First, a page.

Ken Ham Calls Evolution 'Religion of Death,' Opposite of Christianity 'Religion of Life'

Answers in Genesis President Ken Ham is blasting the Theory of Evolution as a "religion of death."

"Evolution is a supposed process involving death, death and more death — death is a necessary part — death for everyone — it's a religion of death," the outspoken Young-Earth Creationist said in comments posted on Twitter Tuesday morning.

In a couple of additional comments, Ham contrasted the death aspect of evolution with the life aspect of Christianity and Jesus Christ's resurrection.

"Secularists accuse God of genocide 'cause they won't acknowledge our sin's responsible for death, but Christ overcame death at the cross," continued Ham.

"Evolution's a religion of death — evolution kills everyone. Christianity is a religion of life — through death and resurrection God gives life," he added.

Ham's comments come not long after the grand opening of the Ark Encounter in Williamstown, Kentucky, that "features a full-size Noah's Ark, built according to the dimensions given in the Bible, noted the Ark Encounter's website.

Last month, Ham invited Bill Nye "The Science Guy" to tour the ark. During the tour, Ham said "I was able to personally share the Gospel with him very clearly. On the first deck, I asked him, before a crowd of people including many young people, if I could pray with him and was able to pray for him there. Our prayer is that what he saw will have an impact on him and that he will be drawn to the gospel of Jesus Christ that is clearly presented at the Ark."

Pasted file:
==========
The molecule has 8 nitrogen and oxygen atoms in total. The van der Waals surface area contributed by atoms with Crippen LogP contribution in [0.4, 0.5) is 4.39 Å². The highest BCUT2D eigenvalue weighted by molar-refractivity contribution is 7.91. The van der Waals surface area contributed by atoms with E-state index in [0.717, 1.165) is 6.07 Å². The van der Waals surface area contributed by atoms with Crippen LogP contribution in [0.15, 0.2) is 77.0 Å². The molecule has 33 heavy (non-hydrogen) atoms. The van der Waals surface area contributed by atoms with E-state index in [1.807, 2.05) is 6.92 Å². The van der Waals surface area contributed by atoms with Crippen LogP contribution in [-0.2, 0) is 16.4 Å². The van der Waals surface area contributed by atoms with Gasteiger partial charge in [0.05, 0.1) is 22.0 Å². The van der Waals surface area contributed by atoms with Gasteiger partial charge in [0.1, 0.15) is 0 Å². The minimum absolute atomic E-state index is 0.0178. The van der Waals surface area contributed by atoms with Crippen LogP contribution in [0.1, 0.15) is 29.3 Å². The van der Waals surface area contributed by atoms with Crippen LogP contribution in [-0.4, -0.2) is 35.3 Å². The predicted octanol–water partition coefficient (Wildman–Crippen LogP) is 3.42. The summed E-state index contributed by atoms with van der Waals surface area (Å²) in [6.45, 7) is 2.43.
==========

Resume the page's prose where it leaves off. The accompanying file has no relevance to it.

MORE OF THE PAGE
After his tour, Nye criticized the ark in an interview with The New York Times, saying that it's going to lead to a generation of children being "scientifically illiterate."

The Ark Encounter has garnered controversy not only for its interpretation of the Genesis account of the Flood, but also for a state tax incentive an atheist group claimed was an unconstitutional government support of religion.

CP reported in January that Answers and Genesis won a major victory in its legal case against the state of Kentucky after a federal judge ruled that officials violated the group's First Amendment rights by denying it participation in a sales tax incentive worth millions.

Following the decision, AiG President Ken Ham declared "victory for the free exercise of religion in this country."

"Atheist organizations and other secular groups have been falsely claiming that AiG/Ark Encounter should not receive a facially neutral tax incentive in Kentucky because of our Christian message," Ham said in a message on Facebook earlier this year.

AiG sued Kentucky in February 2015 after state officials denied it participation in the sales tax tourism incentive that could have been worth up to $18 million, arguing that the Ark Encounter would be an extension of AiG's Creationist ministry.

U.S. District Judge Gergory Van Tatenhove explained in his decision that the tourism incentive "is neutral, has a secular purpose, and does not grant preferential treatment to anyone based on religion, allowing (Answers in Genesis) to participate along with the secular applicants cannot be viewed as acting with the predominant purpose of advancing religion."

The Ark Encounter is not the first attraction site that Answers in Genesis oversees in Kentucky. In 2007, the Creation Museum was opened in Petersburg, Kentucky.

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